(TODAY'S GUEST: Rohan Morbey, who blogs at Stop Thinking For Yourself UK, returns to share his thoughts on the much-maligned The Counselor, directed by Ridley Scott from the first original screenplay by author Cormac McCarthy. We're always happy to welcome Rohan back to Jaman HQ, and hope you will follow him on Twitter.)
There are no hard and fast rules to making a successful movie, but one thing is needed above all else; talent. The Counselor has talent in abundance in front of the screen, behind the camera, and pretty much anywhere else you may look for it. So why, then, is this film so close to, yet so very far away from, greatness?
If ever a film was a dichotomy of success and failure, then The Counselor is that film. The much-anticipated first screenplay from Pulitzer Prize-winning author Cormac McCarthy is fascinating to listen to, yet makes precious little sense when spoken by his characters. The individual performances are all perfectly fine, but as an ensemble the range is so vast that none seem true to the world of the film. On one hand we have Michael Fassbender’s unnamed Counselor who for a lead character is bland and uninteresting, but Fassbender brings a human element to this purposely underwritten man; on the other end of the scale is Cameron Diaz as the ruthless Malkina who keeps Cheetahs as pets and has animal spots tattooed on her back, and at one point straddles a Ferrari windshield, sans underwear, until she climaxes. The two extremes don’t fit in the same world, but one or the other would be fine.
McCarthy’s screenplay is stripped bare of exposition and of a narrative force pulling the film along, but one can’t help appreciate the philosophical speeches which punctuate the film, even if they are spelling out the overarching theme of the film over and over again; bad things happen to people who do bad things. There is no happy ending in McCarthy’s world; I respect that, but what is the reward for the audience when every character is seemingly missing their core? Brad Pitt’s character talks like Javier Bardem’s character, who talks like a random bartender in Mexico (in one of the film’s most unforgivable dialogue exchanges) which doesn't help the viewer decipher what is important dialogue and what is just ‘talk’. Who are we supposed to like, and who are we supposed to dislike? Perhaps none, but why are we still watching?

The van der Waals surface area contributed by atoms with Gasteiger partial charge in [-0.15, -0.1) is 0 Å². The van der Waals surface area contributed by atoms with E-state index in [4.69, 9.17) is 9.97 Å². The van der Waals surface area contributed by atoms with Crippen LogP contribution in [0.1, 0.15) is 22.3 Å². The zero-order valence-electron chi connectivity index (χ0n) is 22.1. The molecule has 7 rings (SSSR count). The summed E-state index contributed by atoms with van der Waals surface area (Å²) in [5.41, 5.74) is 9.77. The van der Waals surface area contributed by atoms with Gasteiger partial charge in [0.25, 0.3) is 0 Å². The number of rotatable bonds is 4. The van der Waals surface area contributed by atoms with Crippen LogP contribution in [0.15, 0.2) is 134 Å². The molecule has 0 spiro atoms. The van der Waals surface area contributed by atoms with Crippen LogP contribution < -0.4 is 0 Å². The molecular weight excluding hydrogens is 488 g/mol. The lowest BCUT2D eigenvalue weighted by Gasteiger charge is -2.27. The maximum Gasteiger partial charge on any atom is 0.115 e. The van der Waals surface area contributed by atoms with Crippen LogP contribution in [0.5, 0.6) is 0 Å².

Compare the dialogue in this film to that of David Mamet or even Quentin Tarantino. The dialogue they write can be just as ‘unrealistic’ compared to how people actually talk, but in the world of their story, it is exactly the way people talk. In The Counselor, McCarthy struggles to create his world for these two hours, and it shows nearly every time two characters have a conversation.
Anyone who wants all aspects of a movie to fit like a jigsaw should stay clear of The Counselor, for several scenes are missing where you’d expect them in any other film of this genre. This was fine for me whilst watching the first hour, but it becomes apparent that the missing information will never surface and it is up to the viewer to plug the gaps. Again, this style of narrative may read beautifully on paper, but through the medium of film, and with a production this size, it can often be detrimental.
It isn’t the screenplay which disappointed me the most, but it was in the complete lack of identity in the look and style of the film. As a huge admirer of Ridley Scott’s work, for good or bad (of which he has served up his fair share), I can’t recall a film of his looking so completely without character or personality as this. Yes, the film has nice production values, and yes, it certainly looks good, but Scott has always been beyond just ‘looking good’ and his movies have always had an identity. The Counselor has its moments, notably the first scene under the bed covers or the setting up of the wire running across the road, and there are a few compelling scenes of extreme violence which are foreboded from the start, but it sadly ranks as one of Scott’s most visually lifeless films in his 35+ years of film making.